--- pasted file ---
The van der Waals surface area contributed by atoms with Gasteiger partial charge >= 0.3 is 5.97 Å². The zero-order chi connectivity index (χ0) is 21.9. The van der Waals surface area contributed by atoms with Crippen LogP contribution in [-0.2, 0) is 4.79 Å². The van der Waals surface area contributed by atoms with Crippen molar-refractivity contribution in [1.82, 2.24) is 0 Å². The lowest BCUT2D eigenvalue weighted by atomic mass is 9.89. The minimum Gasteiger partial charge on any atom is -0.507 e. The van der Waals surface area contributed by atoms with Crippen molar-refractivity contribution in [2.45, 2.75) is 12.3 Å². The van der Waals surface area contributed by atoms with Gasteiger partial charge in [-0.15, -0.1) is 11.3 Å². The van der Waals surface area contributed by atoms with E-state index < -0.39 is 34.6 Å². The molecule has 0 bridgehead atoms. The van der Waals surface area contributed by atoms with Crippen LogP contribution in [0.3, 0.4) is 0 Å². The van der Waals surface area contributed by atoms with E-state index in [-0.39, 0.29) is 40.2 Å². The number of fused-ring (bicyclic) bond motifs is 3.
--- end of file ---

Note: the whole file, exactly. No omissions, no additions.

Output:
The van der Waals surface area contributed by atoms with Gasteiger partial charge >= 0.3 is 5.97 Å². The zero-order chi connectivity index (χ0) is 21.9. The van der Waals surface area contributed by atoms with Crippen LogP contribution in [-0.2, 0) is 4.79 Å². The van der Waals surface area contributed by atoms with Crippen molar-refractivity contribution in [1.82, 2.24) is 0 Å². The lowest BCUT2D eigenvalue weighted by atomic mass is 9.89. The minimum Gasteiger partial charge on any atom is -0.507 e. The van der Waals surface area contributed by atoms with Crippen molar-refractivity contribution in [2.45, 2.75) is 12.3 Å². The van der Waals surface area contributed by atoms with Gasteiger partial charge in [-0.15, -0.1) is 11.3 Å². The van der Waals surface area contributed by atoms with E-state index < -0.39 is 34.6 Å². The molecule has 0 bridgehead atoms. The van der Waals surface area contributed by atoms with Crippen LogP contribution in [0.3, 0.4) is 0 Å². The van der Waals surface area contributed by atoms with E-state index in [-0.39, 0.29) is 40.2 Å². The number of fused-ring (bicyclic) bond motifs is 3.